Keeler said that the designers don’t seem to understand that losing the sunshine in those winter months poses serious threats not just to the farm but to these organisms that rely on its crops.

“[The design team] thinks the farm is just a classroom that happens 10 to 6 every Tuesday, Thursday,” he said. “But it’s also an ecosystem that’s been improved upon for 40 years.”

He mentioned that some of the planners have since asked him, “If you have to move, where would you go.”

That question irks him.

“You can’t move the Urban Farm,” he said. “You can’t just move soil that you’ve been working for decades.”

That isn’t to mention the 300 students that Harper says work and take classes at the farm every year. Winter term will be an especially hard time for students, who may not get to do much farming at all.

Patrick Phillips, the Acting Executive Director of the Phil and Penny Knight Campus for Accelerating Scientific Impact, immediately reassured that the Urban Farm will not be impacted by the development of the new campus.

“There are no direct impacts on the Urban Farm,” he said. “We have been in close communication with them. The Urban Farm will move forward and still exist just as it is.”

Phillips also addressed the possibility of shade from the building affecting the Urban Farm and commented, “We did extensive daylight studies and it turns out [that the] big trees right along the mill race are actually the major source of shade,” referring to those solar studies.

Those trees, Keeler said, do shade part of the farm in the summer, but that they will in turn be shaded by the new building. He added that the size of a tree is much smaller than a 160,000 sq. ft. building, and that they shade the farm for a much shorter period than a building that size would.

Phillips hopes that the new Knight Campus will become a place for both undergraduate and graduate students to not only be able to operate at the highest levels of academia, but find practical ways to apply what they have learned to their intended career paths. Phillips explained that the true philosophy of the Knight Campus is, “Bringing students in and giving them education on campus and then immediately putting them into real world experiences.” He estimates that the Knight Campus will serve upward of one thousand students within a decade.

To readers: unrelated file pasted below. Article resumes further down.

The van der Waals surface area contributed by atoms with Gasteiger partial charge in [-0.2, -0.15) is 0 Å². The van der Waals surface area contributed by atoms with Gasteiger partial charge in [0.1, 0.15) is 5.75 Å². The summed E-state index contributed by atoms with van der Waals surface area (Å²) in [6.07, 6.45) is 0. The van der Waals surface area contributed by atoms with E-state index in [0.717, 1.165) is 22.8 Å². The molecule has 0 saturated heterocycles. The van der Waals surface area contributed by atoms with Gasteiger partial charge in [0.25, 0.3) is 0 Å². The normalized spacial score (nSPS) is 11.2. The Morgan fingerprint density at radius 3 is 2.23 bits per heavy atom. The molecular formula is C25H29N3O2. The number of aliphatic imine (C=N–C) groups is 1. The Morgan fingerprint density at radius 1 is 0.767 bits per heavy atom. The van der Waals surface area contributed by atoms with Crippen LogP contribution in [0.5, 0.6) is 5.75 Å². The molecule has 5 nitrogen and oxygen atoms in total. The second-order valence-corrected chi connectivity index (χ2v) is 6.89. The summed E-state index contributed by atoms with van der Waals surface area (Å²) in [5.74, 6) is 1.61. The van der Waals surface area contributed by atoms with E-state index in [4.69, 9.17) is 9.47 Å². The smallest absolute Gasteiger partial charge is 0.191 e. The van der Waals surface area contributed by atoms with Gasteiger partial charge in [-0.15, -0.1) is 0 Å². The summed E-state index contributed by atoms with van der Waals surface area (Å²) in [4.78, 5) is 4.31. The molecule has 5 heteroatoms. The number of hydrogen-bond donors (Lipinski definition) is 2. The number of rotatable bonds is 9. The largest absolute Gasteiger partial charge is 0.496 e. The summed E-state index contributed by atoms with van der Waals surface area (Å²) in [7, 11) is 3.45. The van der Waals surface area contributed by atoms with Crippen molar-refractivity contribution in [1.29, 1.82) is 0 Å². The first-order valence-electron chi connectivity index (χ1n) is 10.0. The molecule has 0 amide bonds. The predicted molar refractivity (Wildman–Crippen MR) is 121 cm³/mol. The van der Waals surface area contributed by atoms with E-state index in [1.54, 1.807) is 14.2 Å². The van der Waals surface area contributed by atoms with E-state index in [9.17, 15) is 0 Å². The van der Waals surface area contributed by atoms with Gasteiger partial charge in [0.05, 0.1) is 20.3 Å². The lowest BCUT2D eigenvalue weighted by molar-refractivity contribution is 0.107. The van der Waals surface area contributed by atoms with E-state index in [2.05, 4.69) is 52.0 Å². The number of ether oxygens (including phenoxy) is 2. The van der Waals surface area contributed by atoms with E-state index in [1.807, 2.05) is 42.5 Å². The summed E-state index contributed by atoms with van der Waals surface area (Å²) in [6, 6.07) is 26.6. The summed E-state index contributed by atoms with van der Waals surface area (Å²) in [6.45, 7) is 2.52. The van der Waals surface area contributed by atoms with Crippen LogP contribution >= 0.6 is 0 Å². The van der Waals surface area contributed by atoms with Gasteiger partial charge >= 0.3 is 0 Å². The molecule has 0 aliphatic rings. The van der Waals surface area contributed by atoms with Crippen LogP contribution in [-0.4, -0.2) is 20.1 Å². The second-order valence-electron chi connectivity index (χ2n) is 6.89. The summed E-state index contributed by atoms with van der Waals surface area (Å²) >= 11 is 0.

With the Knight Campus predicted to bring in new science and tech companies to Eugene, there will be potential internship opportunities for students to utilize Knight Campus research facilities. Phillips predicts that more students will be able to stay in Eugene after college rather than travel to a larger city like Portland to pursue graduate degrees. Additionally, Phillips said he is particularly proud of the fact that the construction of the Knight Campus will not increase tuition in any way for students due to the $500 million dollar donation from Phil and Penny Knight.

As for Keeler, he said that the new campus won’t be a death certificate for the Urban Farm, and he is hoping to have more involvement in the subsequent planning phases.

“I have no other choice but to just be positive,” he said.

Despite his frustrations, Keeler knows this is a complex process with a lot of stakeholder interests.

“The designers are dealing with a billion-dollar project that’s going to change the economics of Eugene,” he said. “They aren’t evil, but they have to work in a system that is not very flexible.”